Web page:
Charles Grady Willis
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Charles Grady Willis (1901- 1996?)

  • Parents: Joseph and Francis Willis

  • Wife: Jewel (??-??)

  • Children (They had Four Children)

  • History Notes:

    • Grady enlisted to fight in World War I on May 1, 1918 at Ft. Oglethorpe, Georgia. he retired as First Lieutenant on November 30, 1946 after also having served in World War II and the Korean War.

    • Grady was well known in Worth County for his hunting of rattlesnakes and the work he did locating, identifying and cataloging private cemeteries.

    • Both Grady and Jewel spent their last years living with their oldest son, Chuck in Keystone Heights, FL.

    • Both Grady and Jewel are buried in the Willis Cemetery in Worth County, Georgia.

    • Back in the 1900's the Army was much more strict than it is now. Going to town was a privilege and not considered a right. As a Buck private Grady had no stripes on his uniform. His rank was E-1. On his adventures to town he would impress the ladies by wearing 2nd Lt. bars. It wasn't very long before he got caught. It only cost him a night in the brig. I imagine he got in a little more trouble than he remembered. He always told this story with a smile so I guess whatever happened it was worth it! I know Granddad was in the engineer corp and I believe he built bridges. Submitted by Brian Willis via email dated 1/24/2002.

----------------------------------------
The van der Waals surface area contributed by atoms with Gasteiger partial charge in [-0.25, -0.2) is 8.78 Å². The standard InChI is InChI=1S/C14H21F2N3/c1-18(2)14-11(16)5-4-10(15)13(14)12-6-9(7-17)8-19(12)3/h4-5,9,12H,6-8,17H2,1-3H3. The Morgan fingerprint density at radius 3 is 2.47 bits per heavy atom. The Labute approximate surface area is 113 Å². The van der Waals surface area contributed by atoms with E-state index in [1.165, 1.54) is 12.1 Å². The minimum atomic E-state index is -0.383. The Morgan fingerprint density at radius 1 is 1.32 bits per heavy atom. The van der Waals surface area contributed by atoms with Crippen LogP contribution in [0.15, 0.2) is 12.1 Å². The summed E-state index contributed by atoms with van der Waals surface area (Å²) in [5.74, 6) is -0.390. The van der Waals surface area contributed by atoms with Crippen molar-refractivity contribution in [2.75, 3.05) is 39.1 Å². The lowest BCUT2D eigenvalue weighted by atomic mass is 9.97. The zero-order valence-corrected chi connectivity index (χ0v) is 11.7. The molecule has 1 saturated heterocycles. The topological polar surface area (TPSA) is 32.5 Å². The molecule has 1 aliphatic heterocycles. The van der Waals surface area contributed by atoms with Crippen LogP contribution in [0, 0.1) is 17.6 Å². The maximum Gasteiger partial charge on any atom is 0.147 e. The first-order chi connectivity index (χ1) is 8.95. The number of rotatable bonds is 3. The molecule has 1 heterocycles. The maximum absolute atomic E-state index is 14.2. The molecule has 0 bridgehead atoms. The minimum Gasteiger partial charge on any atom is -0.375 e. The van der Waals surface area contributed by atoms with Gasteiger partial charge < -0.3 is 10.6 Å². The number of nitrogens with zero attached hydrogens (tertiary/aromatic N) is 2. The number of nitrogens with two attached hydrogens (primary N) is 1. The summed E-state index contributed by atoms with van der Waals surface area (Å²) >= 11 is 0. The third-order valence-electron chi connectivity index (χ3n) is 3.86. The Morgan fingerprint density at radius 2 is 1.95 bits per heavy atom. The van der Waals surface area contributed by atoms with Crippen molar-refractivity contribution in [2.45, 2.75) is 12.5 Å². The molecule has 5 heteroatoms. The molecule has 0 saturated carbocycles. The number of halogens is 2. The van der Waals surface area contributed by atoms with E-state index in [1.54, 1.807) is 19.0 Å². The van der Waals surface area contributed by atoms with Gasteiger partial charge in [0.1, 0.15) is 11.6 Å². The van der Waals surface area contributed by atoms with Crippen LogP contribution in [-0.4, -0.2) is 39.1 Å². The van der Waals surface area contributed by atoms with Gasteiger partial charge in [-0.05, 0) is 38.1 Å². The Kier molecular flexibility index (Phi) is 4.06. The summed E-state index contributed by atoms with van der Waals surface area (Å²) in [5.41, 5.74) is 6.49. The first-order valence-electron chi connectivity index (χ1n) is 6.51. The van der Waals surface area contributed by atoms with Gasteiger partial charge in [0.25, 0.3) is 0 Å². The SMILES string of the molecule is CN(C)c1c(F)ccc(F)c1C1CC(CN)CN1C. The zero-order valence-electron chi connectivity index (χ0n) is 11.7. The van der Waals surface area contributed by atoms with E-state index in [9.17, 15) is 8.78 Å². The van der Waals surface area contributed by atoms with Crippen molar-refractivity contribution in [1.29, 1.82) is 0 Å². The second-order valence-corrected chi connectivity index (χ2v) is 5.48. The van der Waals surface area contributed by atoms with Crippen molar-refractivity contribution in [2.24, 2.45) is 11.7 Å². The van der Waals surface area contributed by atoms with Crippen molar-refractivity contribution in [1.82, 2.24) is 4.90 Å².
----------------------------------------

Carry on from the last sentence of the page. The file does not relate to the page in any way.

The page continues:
• My dad was quite the rounder in his young days and he did get caught wearing the Lt's bars, but it was not in WW1.  It was discovered that he was underage prior to arrival in Europe and he was immediately returned to the states on that trip. The Kaiser agreed to an Armistice at the same time, so my dad took credit for the victory. Said the Kaiser heard he was coming. The incident involving the Lt's bars occurred near Ft Benning and was a contributing factor for numbers of demotions from PFC. A lot of his misadventures occurred as a result of prohibition. On one occassion he was transporting a number of bottles under a heavy overcoat when an MP approached him and tapped him down with his baton. No physical damage but he got pretty wet and donated his PFC stripe, again. I don't know how many times he made PFC, but he was one when I was born and must have really settled down, retiring less than 10 years later as a bonafide Captain. Not bad for a 4th grade education, even during a War.



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      Last modified: August 22, 2009